Difference between revisions of "SAM"
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'''[[Deseret Alphabet]]:''' 𐐝𐐈𐐣
'''[[Deseret Alphabet]]:''' 𐐝𐐈𐐣
Revision as of 21:06, 10 June 2013
|Lehite PN||1.||Son of LEHI I, brother of NEHPI I, ca. 600 BC (1 Nephi 1:Preface; 2:5, 17; 4:28; 7:6; 8:3, 14; 2 Nephi 1:28; 4:11; 5:6; Alma 3:6)|
SAM is most likely a shortened form of the biblical name SAMUEL, even though neither SAM nor SAMUEL reflect the Hebrew pronunciation, šĕmûʾēl that might be expected from the plates of NEPHI. That SAM is the English version of what was on the Vorlage of the Book of Mormon is supported by examples of other names in the Book of Mormon that also take King James biblical spellings rather than reflecting the Hebrew pronunciation, such as JACOB, not the Hebrew form Ya’akob, and MESSIAH and not Mašiaḥ. Additionally, besides the regular though mutable nature of the sibilants /š/, /ś/ and /s/ in and between the various Semitic languages, the change from the Hebrew /š/ in SAMUEL to /s/ (as in English) occurs in the Greek text of the Old Testament because Greek has only one character, sigma, for transcribing the Hebrew sibilants. Therefore, the explanation of SAM as the English equivalent of a hypocoristicon (shortened form) of SAMUEL has merit.
If SAM is a hypocoristicon from SAMUEL, SAM would represent the common Semitic vocable šm and would most likely mean “the name,” “Name,” or even “descendant/offspring.” SAM may even be a theophoric element in its own right.
Hypocoristica are well known in the Semitic languages. Though SAM does not occur in the Hebrew Bible, the Hebrew name šm does appear in a biblical period signet ring, but the authors read the name as SHEM, the same King James Version pronunciation as the son of NOAH. The Arabic pronunciation of NOAH’s son is SAM. The element šm also seems to occur in other west Semitic languages. See the Aramaic name šm, along with longer forms, šmṭb, and šmʾdd; the Amorite PN sa-mu-um (with the masculine singular nominative ending –um); and the Ugaritic name elements sumu/samu/šumu.
Minaean ESA PN ʿmsmy may hold promise. But the PN smʿ cannot be appealed to because it would require dropping the last phoneme of the vocable.
Deseret Alphabet: 𐐝𐐈𐐣 (sæm)
- That some of the names in the Book of Mormon were consciously corrected to the King James spelling, rather than rendering them as a transliteration, is illustrated, for example, by the fact that in 1 Nephi 1:1-4 the original manuscript reads, masiah, a close phonetic approximation of the Hebrew mašiaḥ. The printer's manuscript, the 1830 edition, and all subsequent editions all use the King James Bible spelling MESSIAH.
- The same is true in Latin, which has only one character for sibilants. However, on occasion the vocable šm did come into the King James Version with initial /š/ and not /s/, e.g., NOAH’s son SHEM and Shemida in Numbers 26:32. This latter name also occurs on several ostraca found in JUDAH where “the orthography suggests an original vocalization: Šēmyādāʿ.” See Schmuel Aḥituv, Echoes From the Past: Hebrew and Cognate Inscriptions from the Biblical Period, trans. Anson F. Rainey (Jerusalem: Carta, 2008), 267.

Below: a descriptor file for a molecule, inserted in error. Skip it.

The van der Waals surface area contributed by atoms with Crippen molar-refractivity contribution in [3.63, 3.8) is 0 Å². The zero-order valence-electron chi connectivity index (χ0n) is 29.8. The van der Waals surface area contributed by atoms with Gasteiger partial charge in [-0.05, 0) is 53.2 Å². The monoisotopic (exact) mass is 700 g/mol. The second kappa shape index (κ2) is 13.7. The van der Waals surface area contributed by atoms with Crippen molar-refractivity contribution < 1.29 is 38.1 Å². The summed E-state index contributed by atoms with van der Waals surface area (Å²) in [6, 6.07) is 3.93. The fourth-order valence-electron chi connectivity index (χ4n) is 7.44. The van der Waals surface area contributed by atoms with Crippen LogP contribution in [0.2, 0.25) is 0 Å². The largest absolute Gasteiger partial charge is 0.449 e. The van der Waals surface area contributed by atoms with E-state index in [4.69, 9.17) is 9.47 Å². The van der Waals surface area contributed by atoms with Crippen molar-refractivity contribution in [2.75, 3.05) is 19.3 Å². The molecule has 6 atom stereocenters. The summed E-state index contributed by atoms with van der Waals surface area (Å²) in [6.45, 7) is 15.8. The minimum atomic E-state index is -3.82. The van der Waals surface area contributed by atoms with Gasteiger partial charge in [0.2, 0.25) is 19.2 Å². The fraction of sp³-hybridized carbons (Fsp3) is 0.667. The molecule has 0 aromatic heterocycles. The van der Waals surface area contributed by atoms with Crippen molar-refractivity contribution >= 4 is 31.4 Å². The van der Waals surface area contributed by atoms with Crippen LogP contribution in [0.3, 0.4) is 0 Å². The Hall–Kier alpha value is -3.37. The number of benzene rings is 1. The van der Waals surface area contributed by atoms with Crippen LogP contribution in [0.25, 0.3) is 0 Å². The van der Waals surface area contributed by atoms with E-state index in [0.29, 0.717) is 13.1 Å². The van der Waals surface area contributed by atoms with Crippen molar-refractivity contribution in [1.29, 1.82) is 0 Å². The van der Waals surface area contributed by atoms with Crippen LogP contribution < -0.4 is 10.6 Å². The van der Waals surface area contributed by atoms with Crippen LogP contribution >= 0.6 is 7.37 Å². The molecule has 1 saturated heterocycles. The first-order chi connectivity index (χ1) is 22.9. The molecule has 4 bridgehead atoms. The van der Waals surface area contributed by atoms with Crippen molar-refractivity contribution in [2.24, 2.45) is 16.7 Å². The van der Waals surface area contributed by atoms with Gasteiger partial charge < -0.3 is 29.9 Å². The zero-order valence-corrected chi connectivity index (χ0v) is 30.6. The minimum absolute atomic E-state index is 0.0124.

- Dana Pike, email communication, 13 May 2011.
- HALOT, sub שמואל. See also Scott C. Layton, Archaic Features of Canaanite Personal Names in the Hebrew Bible, Harvard Semitic Monographs 47 (Atlanta, GA: Shcolars Press, 1990), 78, 86, and note 232.
- HALOT, sub שמואל. For a discussion of the possibility that šm is a DN, see Layton, 85-86.
- Some critics of the Book of Mormon have therefore made fun of the name SAM for appearing in a “supposedly” ancient text when it is obviously a modern English form. For example, “‘Sam, Josh, and Gid.’ . . .There’s Yankee for ye. Rather out of place, however, in ancient writings . . . . Sam, Josh, and Gid, are half names, or Jonathanisms,” Origen Bachelor, Mormonism Exposed, Internally and Externally (New York: 1838), 14; and “This name Sam, by the way, sounds very modern” Edgar E. Folk, The Mormon Monster, or the Story of Mormonism (New York: Fleming H. Revell, 1900), 186. These two quotes are from anti-Mormon authors; but as is often the case, criticisms from sources that are not cumbered by authentic information can point to the genuinely ancient nature of the Book of Mormon.
- See the discussion in John A. Tvedtnes, John Gee, and Matthew Roper, “Book of Mormon Names Attested in Ancient Hebrew Inscriptions,” Journal of Book of Mormon Studies, 9/1 (200): 51 and p. 79, note 60 (Israel Museum No. 68.35.199).
- Bezalel Porten and Jerome A. Lund, Aramaic Documents from Egypt: A Key-Word-in-Context Concordance (Winona Lake IN: Eisenbrauns, 2002), 414-415.
- Huffmon, Names, 247.
- Gröndahl, Personennamen, 193f. For a general discussion of Samuel see Scott C. Layton, Archaic Features of Canaanite Personal Names in the Hebrew Bible, Harvard Semitic Monographs 47 (Atlanta, GA: Shcolars Press, 1990), 78-87;
- Reynolds and Sjodahl, 1:16&26; and Reynolds, Story of the Book of Mormon, p. 298.
- LID, 28, 42 (=Collected Works of Hugh Nibley, vol. 5, 28&42.)